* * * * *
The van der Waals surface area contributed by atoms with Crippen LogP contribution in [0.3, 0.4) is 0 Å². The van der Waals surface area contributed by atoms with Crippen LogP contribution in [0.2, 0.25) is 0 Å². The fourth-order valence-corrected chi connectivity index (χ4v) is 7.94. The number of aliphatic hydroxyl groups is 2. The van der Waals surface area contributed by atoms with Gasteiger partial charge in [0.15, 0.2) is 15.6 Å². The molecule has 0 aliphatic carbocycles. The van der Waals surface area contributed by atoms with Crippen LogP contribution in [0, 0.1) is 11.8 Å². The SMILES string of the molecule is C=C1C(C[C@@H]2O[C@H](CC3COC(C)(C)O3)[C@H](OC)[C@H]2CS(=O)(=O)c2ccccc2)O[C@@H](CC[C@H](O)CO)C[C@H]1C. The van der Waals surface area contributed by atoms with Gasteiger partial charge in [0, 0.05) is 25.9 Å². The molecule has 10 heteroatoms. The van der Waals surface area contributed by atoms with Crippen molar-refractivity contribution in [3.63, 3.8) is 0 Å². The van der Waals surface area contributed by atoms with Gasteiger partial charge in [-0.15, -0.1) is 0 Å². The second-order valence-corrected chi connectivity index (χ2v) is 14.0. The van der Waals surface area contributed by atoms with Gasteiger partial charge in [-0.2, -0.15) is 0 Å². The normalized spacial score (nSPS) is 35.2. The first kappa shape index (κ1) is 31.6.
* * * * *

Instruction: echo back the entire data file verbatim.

The van der Waals surface area contributed by atoms with Crippen LogP contribution in [0.3, 0.4) is 0 Å². The van der Waals surface area contributed by atoms with Crippen LogP contribution in [0.2, 0.25) is 0 Å². The fourth-order valence-corrected chi connectivity index (χ4v) is 7.94. The number of aliphatic hydroxyl groups is 2. The van der Waals surface area contributed by atoms with Gasteiger partial charge in [0.15, 0.2) is 15.6 Å². The molecule has 0 aliphatic carbocycles. The van der Waals surface area contributed by atoms with Crippen LogP contribution in [0, 0.1) is 11.8 Å². The SMILES string of the molecule is C=C1C(C[C@@H]2O[C@H](CC3COC(C)(C)O3)[C@H](OC)[C@H]2CS(=O)(=O)c2ccccc2)O[C@@H](CC[C@H](O)CO)C[C@H]1C. The van der Waals surface area contributed by atoms with Gasteiger partial charge in [0, 0.05) is 25.9 Å². The molecule has 10 heteroatoms. The van der Waals surface area contributed by atoms with Crippen molar-refractivity contribution in [3.63, 3.8) is 0 Å². The van der Waals surface area contributed by atoms with Gasteiger partial charge in [-0.15, -0.1) is 0 Å². The second-order valence-corrected chi connectivity index (χ2v) is 14.0. The van der Waals surface area contributed by atoms with Gasteiger partial charge in [-0.2, -0.15) is 0 Å². The normalized spacial score (nSPS) is 35.2. The first kappa shape index (κ1) is 31.6.